Russia internet: Law introducing new controls comes into force
A law introducing new controls on the internet has come into force in Russia amid concerns it may be used by the government to silence its critics.
In theory, the "sovereign internet" law gives officials wide-ranging powers to restrict traffic on the Russian web.
The Kremlin has said the law will improve cyber security. A spokesman said users would not notice any change.
Critics fear the Kremlin will try to create an internet firewall similar to that in China.
Experts say it is unclear how the powers of the controversial law might be used, or how effectively they can be implemented given the technology challenges and high costs.
What's the law about?
It gives the Kremlin the possibility to switch off connections within Russia or completely to the worldwide web "in an emergency". It is up to the government to decide what constitutes a threat and what actions should be taken.
The law requires internet service providers to install network equipment - known as deep packet inspection (DPI) - capable of identifying the source of traffic and filter content. In practice, this will allow the country's telecommunications watchdog Roskomnadzor to be more effective at blocking sites.
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Russia is seeking to route the country's web traffic and data through state-controlled points, reducing reliance on foreign servers over which it has less control. Supporters say this is to protect the system from attacks from abroad.
To help with this project, the country is working on developing its own net address books so it can operate almost autonomously, although this work will not take effect until 2021.
US intelligence has said Russia used the internet to interfere in the US 2016 presidential election, an allegation Moscow denies.
This is the latest in a swathe of tougher internet laws approved by Russia. Earlier this year, parliament passed two bills outlawing "disrespect" of authorities and the spread of what the government deemed to be "fake news".
Is it what they say it is?
All the official talk is about how this law will ensure Russia keeps functioning if the West "attacks" and cuts the country off from the internet. That is why it is dubbed the "sovereign internet" bill: to underline how Russia can survive in isolation - even thrive, as it claims it has under Western sanctions.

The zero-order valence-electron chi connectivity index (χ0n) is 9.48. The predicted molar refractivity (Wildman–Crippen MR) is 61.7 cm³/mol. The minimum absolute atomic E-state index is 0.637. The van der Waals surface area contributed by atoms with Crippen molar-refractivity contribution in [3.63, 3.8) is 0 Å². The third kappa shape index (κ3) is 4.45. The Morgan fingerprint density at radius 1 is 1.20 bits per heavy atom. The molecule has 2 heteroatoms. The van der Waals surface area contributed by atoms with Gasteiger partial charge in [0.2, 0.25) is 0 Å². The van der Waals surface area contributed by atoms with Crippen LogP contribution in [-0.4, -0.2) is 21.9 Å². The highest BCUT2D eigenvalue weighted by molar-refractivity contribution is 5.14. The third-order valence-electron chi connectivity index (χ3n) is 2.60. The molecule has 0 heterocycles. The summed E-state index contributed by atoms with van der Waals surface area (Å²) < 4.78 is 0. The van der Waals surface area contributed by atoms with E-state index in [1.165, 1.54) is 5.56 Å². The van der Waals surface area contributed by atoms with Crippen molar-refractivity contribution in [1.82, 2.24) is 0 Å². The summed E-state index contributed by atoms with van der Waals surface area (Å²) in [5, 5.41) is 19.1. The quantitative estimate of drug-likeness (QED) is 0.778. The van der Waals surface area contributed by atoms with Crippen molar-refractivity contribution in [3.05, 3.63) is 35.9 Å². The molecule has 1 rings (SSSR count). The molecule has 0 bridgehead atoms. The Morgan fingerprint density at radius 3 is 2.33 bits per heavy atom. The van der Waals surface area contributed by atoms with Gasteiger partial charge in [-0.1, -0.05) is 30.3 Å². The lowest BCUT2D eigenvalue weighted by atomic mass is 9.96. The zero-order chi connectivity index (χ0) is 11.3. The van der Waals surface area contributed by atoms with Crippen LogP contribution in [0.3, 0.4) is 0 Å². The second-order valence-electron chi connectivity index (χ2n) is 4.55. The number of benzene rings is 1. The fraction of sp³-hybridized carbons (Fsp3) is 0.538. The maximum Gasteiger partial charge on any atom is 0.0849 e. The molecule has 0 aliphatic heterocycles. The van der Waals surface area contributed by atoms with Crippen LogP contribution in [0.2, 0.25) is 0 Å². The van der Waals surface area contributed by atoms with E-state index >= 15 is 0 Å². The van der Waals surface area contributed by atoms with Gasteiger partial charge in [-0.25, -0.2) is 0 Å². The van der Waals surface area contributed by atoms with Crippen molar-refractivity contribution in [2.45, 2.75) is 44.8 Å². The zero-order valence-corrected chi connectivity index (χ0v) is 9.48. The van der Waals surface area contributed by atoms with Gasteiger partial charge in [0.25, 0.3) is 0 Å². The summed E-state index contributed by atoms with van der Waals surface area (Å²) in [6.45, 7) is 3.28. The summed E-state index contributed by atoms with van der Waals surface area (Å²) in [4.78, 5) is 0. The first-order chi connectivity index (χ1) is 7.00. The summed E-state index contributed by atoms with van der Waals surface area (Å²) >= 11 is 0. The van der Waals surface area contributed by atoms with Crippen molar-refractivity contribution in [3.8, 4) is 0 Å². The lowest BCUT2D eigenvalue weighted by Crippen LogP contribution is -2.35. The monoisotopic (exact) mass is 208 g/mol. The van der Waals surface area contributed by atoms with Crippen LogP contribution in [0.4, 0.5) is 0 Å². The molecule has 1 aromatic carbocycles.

All the chatter, though, is that the law actually aims to increase control over the internet here inside Russia. The DPI technology being tested allows the state regulator to filter traffic and block what it wants. The criteria for such censorship is usefully vague.
The hugely popular messaging app Telegram will likely be an early target. The regulator's last attempt to block it using IP addresses was a flop as hundreds of other sites and service were knocked off line instead.
If the filtering technology is installed nation-wide, IT experts are sure all users will feel it. One compared the attempt to squeeze all internet traffic through the DPI "black boxes" to the crush of passengers trying to get on the Moscow metro at rush hour.
Why are there concerns?
Campaigners say the law, which was signed by President Vladimir Putin earlier this year, is an attempt to increase censorship, building on the internet legislation that already curtails freedom of expression and privacy.
"Now the government can directly censor content or even turn Russia's internet into a closed system without telling the public what they are doing or why," said Rachel Denber, Human Rights Watch's deputy Europe and Central Asia director.
The law, observers say, allows the government to block content without judicial consent and leaves users unaware about what information is being blocked and why.
Christian Mihr, from the group Reporters Without Borders, said: "[The law] proves that the Russian leadership is ready to bring the entire network infrastructure under political control in order to cut off the digital information flow whenever needed."
But Kremlin spokesman Dmitry Peskov said the government had no plans to isolate internet users: "No-one is suggesting cutting the internet."
In March, thousands of people protested in Moscow against the law.